The people that walked in darkness has seen a great light; on those who live in a land of deep shadow a light has shone. You have made their gladness greater, you have made their joy increase.
The first statement that struck me here was this: “You have made their gladness greater, you have made their joy increase.” It’s not that the people were without gladness or joy, but that the dawning of the light has made that gladness and joy greater.
Christians can often exaggerate the misery of life as it is experienced outside Christ, which means that the gospel fails to gain traction with those who hear it and who think, “Well, actually I’m feeling pretty fine, so I don’t need that religious crutch, thanks all the same.” The message which this passage has to people like that is: your gladness could be greater; your joy could increase.
But in what sense is that gladness “greater” or that joy “increased”? I don’t think it necessarily lies in subjective experience, but rather in this: in a universe without God, the joy and gladness we experience can only be carved out of a fundamentally impersonal and joyless reality. Joy is thus an act of rebellion by small sparks of reality against the rest of itself.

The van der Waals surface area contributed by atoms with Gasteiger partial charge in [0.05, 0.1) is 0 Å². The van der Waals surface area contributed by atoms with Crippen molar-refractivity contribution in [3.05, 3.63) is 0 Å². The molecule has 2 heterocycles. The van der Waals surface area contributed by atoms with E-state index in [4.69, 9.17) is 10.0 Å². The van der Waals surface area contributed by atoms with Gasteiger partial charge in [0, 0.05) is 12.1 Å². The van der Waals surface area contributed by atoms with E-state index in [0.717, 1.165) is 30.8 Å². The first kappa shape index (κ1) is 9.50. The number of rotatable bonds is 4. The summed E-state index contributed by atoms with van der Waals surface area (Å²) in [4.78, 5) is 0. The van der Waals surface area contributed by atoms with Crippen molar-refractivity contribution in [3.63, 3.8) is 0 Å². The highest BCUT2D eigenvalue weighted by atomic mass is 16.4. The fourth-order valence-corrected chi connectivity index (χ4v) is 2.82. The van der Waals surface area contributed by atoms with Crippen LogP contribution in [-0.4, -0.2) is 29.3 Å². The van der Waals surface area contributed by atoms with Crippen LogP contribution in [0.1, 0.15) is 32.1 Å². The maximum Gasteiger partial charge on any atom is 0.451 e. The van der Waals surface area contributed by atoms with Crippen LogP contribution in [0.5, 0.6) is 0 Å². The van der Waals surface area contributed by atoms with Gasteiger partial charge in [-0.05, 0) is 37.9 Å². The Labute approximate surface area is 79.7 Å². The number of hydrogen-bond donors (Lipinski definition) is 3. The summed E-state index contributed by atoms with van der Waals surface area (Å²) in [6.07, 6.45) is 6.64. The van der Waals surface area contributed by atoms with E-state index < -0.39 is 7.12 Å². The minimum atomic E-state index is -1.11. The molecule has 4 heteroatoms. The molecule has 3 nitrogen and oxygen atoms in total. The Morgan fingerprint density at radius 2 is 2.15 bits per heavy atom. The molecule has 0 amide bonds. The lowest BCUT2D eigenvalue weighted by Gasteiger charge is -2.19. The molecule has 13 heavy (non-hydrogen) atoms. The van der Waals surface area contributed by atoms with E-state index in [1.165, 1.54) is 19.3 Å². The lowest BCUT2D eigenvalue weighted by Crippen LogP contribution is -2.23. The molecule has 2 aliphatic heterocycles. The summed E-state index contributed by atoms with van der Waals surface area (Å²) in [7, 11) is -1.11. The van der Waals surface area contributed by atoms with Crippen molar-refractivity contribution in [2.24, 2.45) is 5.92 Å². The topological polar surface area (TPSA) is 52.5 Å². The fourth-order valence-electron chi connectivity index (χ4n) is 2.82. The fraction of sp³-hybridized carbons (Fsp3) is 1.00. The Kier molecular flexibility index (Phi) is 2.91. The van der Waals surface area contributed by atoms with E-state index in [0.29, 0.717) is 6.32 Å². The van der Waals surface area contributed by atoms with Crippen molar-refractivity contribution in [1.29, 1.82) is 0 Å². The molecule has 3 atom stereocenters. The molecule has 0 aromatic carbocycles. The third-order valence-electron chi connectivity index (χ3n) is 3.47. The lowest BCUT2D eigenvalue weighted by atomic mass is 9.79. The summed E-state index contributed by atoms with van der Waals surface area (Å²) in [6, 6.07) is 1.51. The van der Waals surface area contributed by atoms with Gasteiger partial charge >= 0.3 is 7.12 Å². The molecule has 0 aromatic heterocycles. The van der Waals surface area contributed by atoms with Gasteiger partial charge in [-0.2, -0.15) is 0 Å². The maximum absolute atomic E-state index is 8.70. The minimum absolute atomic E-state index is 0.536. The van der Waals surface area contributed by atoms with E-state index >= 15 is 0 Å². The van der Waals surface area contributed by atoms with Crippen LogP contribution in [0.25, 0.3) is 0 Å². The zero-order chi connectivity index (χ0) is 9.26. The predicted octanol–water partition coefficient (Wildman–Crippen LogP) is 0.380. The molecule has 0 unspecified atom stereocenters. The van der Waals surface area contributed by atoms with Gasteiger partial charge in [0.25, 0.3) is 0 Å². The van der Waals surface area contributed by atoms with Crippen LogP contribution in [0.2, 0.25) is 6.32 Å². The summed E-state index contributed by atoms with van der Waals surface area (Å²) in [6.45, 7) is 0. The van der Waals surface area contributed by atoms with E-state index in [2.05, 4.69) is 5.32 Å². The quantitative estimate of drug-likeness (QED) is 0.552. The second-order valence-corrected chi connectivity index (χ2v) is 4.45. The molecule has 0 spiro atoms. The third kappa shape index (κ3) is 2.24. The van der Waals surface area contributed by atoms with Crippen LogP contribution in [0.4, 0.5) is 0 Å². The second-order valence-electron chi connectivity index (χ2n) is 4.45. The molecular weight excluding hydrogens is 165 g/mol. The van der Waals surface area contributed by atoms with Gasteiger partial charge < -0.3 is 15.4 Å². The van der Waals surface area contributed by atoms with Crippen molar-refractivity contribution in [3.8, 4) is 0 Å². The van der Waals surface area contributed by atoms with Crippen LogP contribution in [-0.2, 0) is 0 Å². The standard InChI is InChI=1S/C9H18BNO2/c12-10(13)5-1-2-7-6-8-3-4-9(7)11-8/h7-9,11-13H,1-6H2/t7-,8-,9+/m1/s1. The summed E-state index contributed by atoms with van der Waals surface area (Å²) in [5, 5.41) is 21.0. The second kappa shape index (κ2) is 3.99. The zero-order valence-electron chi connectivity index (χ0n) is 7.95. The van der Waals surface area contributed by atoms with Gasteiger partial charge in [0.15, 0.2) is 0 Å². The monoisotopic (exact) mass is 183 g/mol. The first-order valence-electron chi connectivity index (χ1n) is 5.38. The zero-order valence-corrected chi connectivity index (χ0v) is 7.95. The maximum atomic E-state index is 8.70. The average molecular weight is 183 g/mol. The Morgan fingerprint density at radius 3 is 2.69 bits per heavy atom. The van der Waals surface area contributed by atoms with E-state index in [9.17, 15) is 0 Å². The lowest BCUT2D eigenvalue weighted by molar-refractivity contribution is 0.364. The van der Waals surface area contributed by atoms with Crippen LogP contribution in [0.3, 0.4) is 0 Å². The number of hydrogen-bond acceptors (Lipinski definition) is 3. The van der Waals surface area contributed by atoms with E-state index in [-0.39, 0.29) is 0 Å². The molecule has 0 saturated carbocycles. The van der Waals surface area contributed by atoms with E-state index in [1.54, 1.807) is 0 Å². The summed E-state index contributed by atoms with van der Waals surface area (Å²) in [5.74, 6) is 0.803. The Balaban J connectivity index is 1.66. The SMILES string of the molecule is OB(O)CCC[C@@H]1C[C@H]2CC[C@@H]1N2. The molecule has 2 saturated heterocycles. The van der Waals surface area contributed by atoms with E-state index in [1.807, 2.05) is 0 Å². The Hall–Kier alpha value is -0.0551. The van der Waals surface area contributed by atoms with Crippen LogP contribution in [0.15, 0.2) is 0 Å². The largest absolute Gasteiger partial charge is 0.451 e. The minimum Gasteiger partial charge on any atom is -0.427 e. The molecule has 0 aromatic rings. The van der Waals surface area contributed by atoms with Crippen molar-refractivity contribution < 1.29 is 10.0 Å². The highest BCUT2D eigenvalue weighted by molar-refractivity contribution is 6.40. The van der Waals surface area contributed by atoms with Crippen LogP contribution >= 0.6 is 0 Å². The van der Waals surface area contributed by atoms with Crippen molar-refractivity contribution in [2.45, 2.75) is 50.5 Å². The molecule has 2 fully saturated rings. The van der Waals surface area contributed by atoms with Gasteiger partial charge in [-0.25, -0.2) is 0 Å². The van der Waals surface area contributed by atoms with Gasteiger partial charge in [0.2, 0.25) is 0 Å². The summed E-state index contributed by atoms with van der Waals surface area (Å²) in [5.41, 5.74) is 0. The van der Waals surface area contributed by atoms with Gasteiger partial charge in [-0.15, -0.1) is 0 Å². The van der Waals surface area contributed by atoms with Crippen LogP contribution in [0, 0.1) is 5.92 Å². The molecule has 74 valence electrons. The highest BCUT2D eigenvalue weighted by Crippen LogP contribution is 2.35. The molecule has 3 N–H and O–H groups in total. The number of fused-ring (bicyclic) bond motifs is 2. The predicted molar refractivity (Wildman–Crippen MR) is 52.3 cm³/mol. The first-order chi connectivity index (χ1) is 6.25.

That is not without its aesthetic appeal. But the dawning of the light of Christ reveals that our joy and gladness is not setting ourselves against the fundamental nature of reality, but bringing us back into line with it. Our joy and gladness is not a brief spark to be extinguished by death, but a distant glimmer of the joy, gladness, light and love that underlies all things. It is in that sense that our gladness is greater and our joy increased.
Well, that’s all very well for those who are experiencing joy and gladness. But what about those whose experience of life is very different? I can’t presume to speak for people in that situation, but Isaiah’s words do at least hold out a message of hope: that for those who walk in darkness and deep shadow (“the shadow of the valley of death”), light has dawned, joy and gladness are in prospect, even if for now the darkness appears to be prevailing.